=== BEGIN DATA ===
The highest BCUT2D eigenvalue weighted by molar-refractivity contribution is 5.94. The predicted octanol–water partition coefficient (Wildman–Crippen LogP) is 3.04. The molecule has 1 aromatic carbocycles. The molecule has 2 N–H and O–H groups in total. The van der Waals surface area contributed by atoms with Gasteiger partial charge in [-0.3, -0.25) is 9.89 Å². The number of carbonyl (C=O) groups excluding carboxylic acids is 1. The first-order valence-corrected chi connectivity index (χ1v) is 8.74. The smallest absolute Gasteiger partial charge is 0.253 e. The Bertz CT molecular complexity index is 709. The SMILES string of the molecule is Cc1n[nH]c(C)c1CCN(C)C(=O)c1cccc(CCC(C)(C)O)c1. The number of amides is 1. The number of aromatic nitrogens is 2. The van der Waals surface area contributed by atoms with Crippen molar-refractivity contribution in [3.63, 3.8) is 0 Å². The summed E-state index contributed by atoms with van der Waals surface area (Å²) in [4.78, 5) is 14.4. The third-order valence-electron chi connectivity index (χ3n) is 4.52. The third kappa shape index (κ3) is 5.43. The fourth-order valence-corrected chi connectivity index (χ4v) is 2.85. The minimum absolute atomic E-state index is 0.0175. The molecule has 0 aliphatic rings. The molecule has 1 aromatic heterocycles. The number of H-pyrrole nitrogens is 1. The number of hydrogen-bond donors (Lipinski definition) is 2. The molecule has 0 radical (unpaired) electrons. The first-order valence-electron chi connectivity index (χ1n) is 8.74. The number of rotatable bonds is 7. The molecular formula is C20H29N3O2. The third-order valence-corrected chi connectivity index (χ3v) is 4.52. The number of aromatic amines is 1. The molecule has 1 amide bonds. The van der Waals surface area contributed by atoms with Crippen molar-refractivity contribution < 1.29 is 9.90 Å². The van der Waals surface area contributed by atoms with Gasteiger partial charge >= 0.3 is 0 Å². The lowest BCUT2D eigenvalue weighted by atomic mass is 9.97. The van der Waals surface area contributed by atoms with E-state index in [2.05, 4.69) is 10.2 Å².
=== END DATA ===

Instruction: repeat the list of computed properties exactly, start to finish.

The highest BCUT2D eigenvalue weighted by molar-refractivity contribution is 5.94. The predicted octanol–water partition coefficient (Wildman–Crippen LogP) is 3.04. The molecule has 1 aromatic carbocycles. The molecule has 2 N–H and O–H groups in total. The van der Waals surface area contributed by atoms with Gasteiger partial charge in [-0.3, -0.25) is 9.89 Å². The number of carbonyl (C=O) groups excluding carboxylic acids is 1. The first-order valence-corrected chi connectivity index (χ1v) is 8.74. The smallest absolute Gasteiger partial charge is 0.253 e. The Bertz CT molecular complexity index is 709. The SMILES string of the molecule is Cc1n[nH]c(C)c1CCN(C)C(=O)c1cccc(CCC(C)(C)O)c1. The number of amides is 1. The number of aromatic nitrogens is 2. The van der Waals surface area contributed by atoms with Crippen molar-refractivity contribution in [3.63, 3.8) is 0 Å². The summed E-state index contributed by atoms with van der Waals surface area (Å²) in [4.78, 5) is 14.4. The third-order valence-electron chi connectivity index (χ3n) is 4.52. The third kappa shape index (κ3) is 5.43. The fourth-order valence-corrected chi connectivity index (χ4v) is 2.85. The minimum absolute atomic E-state index is 0.0175. The molecule has 0 aliphatic rings. The molecule has 1 aromatic heterocycles. The number of H-pyrrole nitrogens is 1. The number of hydrogen-bond donors (Lipinski definition) is 2. The molecule has 0 radical (unpaired) electrons. The first-order valence-electron chi connectivity index (χ1n) is 8.74. The number of rotatable bonds is 7. The molecular formula is C20H29N3O2. The third-order valence-corrected chi connectivity index (χ3v) is 4.52. The number of aromatic amines is 1. The molecule has 1 amide bonds. The van der Waals surface area contributed by atoms with Crippen molar-refractivity contribution < 1.29 is 9.90 Å². The van der Waals surface area contributed by atoms with Gasteiger partial charge >= 0.3 is 0 Å². The lowest BCUT2D eigenvalue weighted by atomic mass is 9.97. The van der Waals surface area contributed by atoms with E-state index in [2.05, 4.69) is 10.2 Å².